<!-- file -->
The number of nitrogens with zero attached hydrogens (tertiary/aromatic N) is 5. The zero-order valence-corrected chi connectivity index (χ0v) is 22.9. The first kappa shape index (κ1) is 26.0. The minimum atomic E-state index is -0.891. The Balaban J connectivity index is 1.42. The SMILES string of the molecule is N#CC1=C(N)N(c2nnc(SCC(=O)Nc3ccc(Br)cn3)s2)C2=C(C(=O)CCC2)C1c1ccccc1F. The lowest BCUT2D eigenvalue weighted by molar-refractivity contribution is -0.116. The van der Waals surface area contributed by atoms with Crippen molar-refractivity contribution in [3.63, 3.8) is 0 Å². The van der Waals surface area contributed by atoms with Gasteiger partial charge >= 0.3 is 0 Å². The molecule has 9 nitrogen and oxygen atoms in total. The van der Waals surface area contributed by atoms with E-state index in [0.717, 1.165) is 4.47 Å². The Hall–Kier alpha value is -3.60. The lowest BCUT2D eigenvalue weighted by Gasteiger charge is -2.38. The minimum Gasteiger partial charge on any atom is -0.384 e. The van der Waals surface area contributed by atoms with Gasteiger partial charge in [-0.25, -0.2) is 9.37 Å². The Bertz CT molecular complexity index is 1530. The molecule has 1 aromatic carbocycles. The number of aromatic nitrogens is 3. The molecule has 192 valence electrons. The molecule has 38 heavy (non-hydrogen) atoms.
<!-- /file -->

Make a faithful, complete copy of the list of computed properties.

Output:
The number of nitrogens with zero attached hydrogens (tertiary/aromatic N) is 5. The zero-order valence-corrected chi connectivity index (χ0v) is 22.9. The first kappa shape index (κ1) is 26.0. The minimum atomic E-state index is -0.891. The Balaban J connectivity index is 1.42. The SMILES string of the molecule is N#CC1=C(N)N(c2nnc(SCC(=O)Nc3ccc(Br)cn3)s2)C2=C(C(=O)CCC2)C1c1ccccc1F. The lowest BCUT2D eigenvalue weighted by molar-refractivity contribution is -0.116. The van der Waals surface area contributed by atoms with Crippen molar-refractivity contribution in [3.63, 3.8) is 0 Å². The van der Waals surface area contributed by atoms with Gasteiger partial charge >= 0.3 is 0 Å². The molecule has 9 nitrogen and oxygen atoms in total. The van der Waals surface area contributed by atoms with E-state index in [0.717, 1.165) is 4.47 Å². The Hall–Kier alpha value is -3.60. The lowest BCUT2D eigenvalue weighted by Gasteiger charge is -2.38. The minimum Gasteiger partial charge on any atom is -0.384 e. The van der Waals surface area contributed by atoms with Gasteiger partial charge in [-0.25, -0.2) is 9.37 Å². The Bertz CT molecular complexity index is 1530. The molecule has 1 aromatic carbocycles. The number of aromatic nitrogens is 3. The molecule has 192 valence electrons. The molecule has 38 heavy (non-hydrogen) atoms.